Tuesday, August 18, 2015

Cleverdon & Putzel's No. 25 West 71st Street





As development of the Upper West Side exploded in the last two decades of the 19th century, several of the most prolific architects got in on the lucrative trend by sometimes acting as their own developers.  Such was the case in 1890 when the firm of Cleverdon & Putzel designed four speculative rowhouses on West 71st Street between Central Park and Columbus Avenue.  The real estate on which the dwellings were erected was owned by Estelle Putzel and Belle Levy.

Robert Cleverdon and Joseph Putzel did not limit their practice to upscale homes, nor did they focus on any specific neighborhoods.  They designed rowhouses, office buildings and even a crematory in Queens.

The 71st Street row, completed in 1891, included No. 25 which, like its neighbors, was faced in brownstone and reflected the well-heeled residents flocking to the blocks off Central Park.  The Renaissance Revival style home was four stories high over an English basement.  A graceful dog-legged stoop swirled to the sidewalk, the sole fanciful element of the formal home.


A second-story curved bay was the highlight of the design.  Above, paneled pilasters and foliate-carved spandrels added to the cultured atmosphere.  Below the cornice was a pressed metal frieze of garlands.

Cleverdon & Putzel's details included foliate tabs that lapse over the carved frames of the openings.

Peter Banner was a major player in the real estate game at the time, constructing and operating apartment houses.    It is doubtful that he ever lived in No. 25 West 71st Street; but he was its owner as the decade drew to a close.  On January 12, 1900 the New-York Tribune reported he had leased it to the Emanuel Congregation for three years at $30,000.

Almost simultaneously, Banner traded the house to real estate operator Michael Tully for his apartment building at No. 306 West 80th Street, still under construction.  In January 1900 The Evening Post Record of Real Estate Sales reported on the trade, saying that the new structure was sold at $130,000.  Banner paid cash for the difference—the 71st Street house was valued at $50,000 (about $1.45 million today).

Tully quickly sold No. 25 West 71st Street to Emanuel Congregation for $45,000.  The wealthy congregation had been in existence since 1845, the first Reform Jewish congregation in the city.  Its magnificent Temple Emanu-El was to the south on Fifth Avenue at 43rd Street.  What the congregation used the 71st Street house for is unclear; although it may have been purely an investment.

By 1916 it was home to A. E. Vondermuhll, a director in the Mahoning Investment Co. and the Overseas Securities Corp.   And in 1922 one resident was involved in amateur radio.  On February 8 that year, at 8:30, the house was the meeting place for the Hudson Radio Club “for the purpose of discussing the attitude of the Department of Commerce toward the amateur broadcasting stations,” reported The Evening World.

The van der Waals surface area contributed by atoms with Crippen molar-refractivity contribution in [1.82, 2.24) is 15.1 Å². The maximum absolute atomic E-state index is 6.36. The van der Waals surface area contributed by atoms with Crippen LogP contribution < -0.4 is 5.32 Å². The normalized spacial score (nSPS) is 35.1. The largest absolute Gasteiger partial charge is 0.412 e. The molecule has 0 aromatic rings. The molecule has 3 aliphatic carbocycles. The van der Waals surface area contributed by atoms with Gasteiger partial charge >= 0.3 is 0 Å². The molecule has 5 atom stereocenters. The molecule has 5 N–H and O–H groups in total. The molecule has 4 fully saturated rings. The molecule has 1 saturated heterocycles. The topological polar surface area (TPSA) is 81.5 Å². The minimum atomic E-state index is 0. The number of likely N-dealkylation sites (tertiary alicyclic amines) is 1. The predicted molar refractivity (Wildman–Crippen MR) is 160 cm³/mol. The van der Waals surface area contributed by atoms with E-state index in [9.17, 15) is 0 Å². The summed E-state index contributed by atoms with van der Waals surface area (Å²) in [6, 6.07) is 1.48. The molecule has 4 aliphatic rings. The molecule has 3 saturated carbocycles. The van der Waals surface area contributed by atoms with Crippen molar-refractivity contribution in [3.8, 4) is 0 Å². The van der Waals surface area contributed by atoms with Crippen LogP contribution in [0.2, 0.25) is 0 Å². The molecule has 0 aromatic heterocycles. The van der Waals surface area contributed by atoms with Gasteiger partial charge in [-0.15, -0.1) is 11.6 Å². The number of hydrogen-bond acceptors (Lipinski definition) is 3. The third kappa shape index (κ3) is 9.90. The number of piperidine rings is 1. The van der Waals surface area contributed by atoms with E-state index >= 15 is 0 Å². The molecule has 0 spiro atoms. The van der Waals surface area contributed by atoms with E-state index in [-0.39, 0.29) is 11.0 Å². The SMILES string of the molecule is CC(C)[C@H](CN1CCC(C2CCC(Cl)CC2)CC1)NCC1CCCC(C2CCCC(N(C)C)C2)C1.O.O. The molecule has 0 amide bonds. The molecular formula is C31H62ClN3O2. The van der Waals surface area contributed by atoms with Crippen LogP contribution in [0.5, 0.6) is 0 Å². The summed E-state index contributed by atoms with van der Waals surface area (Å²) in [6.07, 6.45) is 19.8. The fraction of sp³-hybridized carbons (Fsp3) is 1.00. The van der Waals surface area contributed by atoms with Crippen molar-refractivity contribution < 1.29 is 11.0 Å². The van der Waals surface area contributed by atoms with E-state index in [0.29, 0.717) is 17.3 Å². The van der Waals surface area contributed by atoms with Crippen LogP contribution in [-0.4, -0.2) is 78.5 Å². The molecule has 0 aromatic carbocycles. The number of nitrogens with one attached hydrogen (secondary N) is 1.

That radio enthusiast may have been a member of Julius Israel’s family.  The 89-year old died in the house in October 1925.  The oldest member of Congregation Kehilath Jeshurun, his funeral was held in the house on Sunday October 25.

The house became the property of the Bank of New York and Trust Company in the Depression years.  In February 1936 it was sold to Frederick A. Jambes.  The New York Times reported “the buyer plans to renovate the house, which is assessed at $26,000.”

Before the end of the year Jambes had created two apartments per floor, including the basement level.  His renovations ignored the fa├žade, preserving its 1891 appearance.  Throughout the rest of the century the building was home to well-heeled residents.  Despite its several owners and the replacement of the surrounding rowhouses with modern apartment buildings, the outward appearance has remained refreshingly unchanged.

 photographs by the author

3 comments:

  1. After all these years of reading your posts, there are two things I take away from them; New York has always been very expensive and seems like everybody is kinda famous in most of these places. But I love the steps to this house and i always found it odd to have those shutters inside. Were they to keep insects out when the windows were open?

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    1. The interior shutters allowed air to pass into the house while keeping direct sunlight off the expensive fabrics, paintings, etc. inside. Descriptions of Victorian parlors sometimes refer to a constant dusk.

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